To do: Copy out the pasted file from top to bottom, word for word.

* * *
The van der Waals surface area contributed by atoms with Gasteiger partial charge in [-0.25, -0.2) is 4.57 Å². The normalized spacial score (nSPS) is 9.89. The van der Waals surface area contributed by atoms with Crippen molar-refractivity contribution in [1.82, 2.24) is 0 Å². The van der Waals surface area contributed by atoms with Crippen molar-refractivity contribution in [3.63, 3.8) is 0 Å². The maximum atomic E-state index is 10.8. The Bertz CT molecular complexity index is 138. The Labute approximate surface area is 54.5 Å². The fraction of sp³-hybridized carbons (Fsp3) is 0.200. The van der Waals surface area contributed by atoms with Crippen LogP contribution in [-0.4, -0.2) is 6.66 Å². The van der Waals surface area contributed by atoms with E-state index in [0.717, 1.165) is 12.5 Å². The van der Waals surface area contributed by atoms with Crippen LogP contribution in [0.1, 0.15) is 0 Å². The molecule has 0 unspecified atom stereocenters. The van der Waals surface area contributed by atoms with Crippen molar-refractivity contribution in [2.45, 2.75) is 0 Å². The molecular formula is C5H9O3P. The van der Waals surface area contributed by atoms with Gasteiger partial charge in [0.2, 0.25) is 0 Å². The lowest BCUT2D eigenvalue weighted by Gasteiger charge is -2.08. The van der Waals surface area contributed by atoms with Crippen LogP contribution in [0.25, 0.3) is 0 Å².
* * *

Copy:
The van der Waals surface area contributed by atoms with Gasteiger partial charge in [-0.25, -0.2) is 4.57 Å². The normalized spacial score (nSPS) is 9.89. The van der Waals surface area contributed by atoms with Crippen molar-refractivity contribution in [1.82, 2.24) is 0 Å². The van der Waals surface area contributed by atoms with Crippen molar-refractivity contribution in [3.63, 3.8) is 0 Å². The maximum atomic E-state index is 10.8. The Bertz CT molecular complexity index is 138. The Labute approximate surface area is 54.5 Å². The fraction of sp³-hybridized carbons (Fsp3) is 0.200. The van der Waals surface area contributed by atoms with Crippen LogP contribution in [-0.4, -0.2) is 6.66 Å². The van der Waals surface area contributed by atoms with E-state index in [0.717, 1.165) is 12.5 Å². The van der Waals surface area contributed by atoms with Crippen LogP contribution in [0.1, 0.15) is 0 Å². The molecule has 0 unspecified atom stereocenters. The van der Waals surface area contributed by atoms with Crippen molar-refractivity contribution in [2.45, 2.75) is 0 Å². The molecular formula is C5H9O3P. The van der Waals surface area contributed by atoms with Gasteiger partial charge in [0.2, 0.25) is 0 Å². The lowest BCUT2D eigenvalue weighted by Gasteiger charge is -2.08. The van der Waals surface area contributed by atoms with Crippen LogP contribution in [0.25, 0.3) is 0 Å².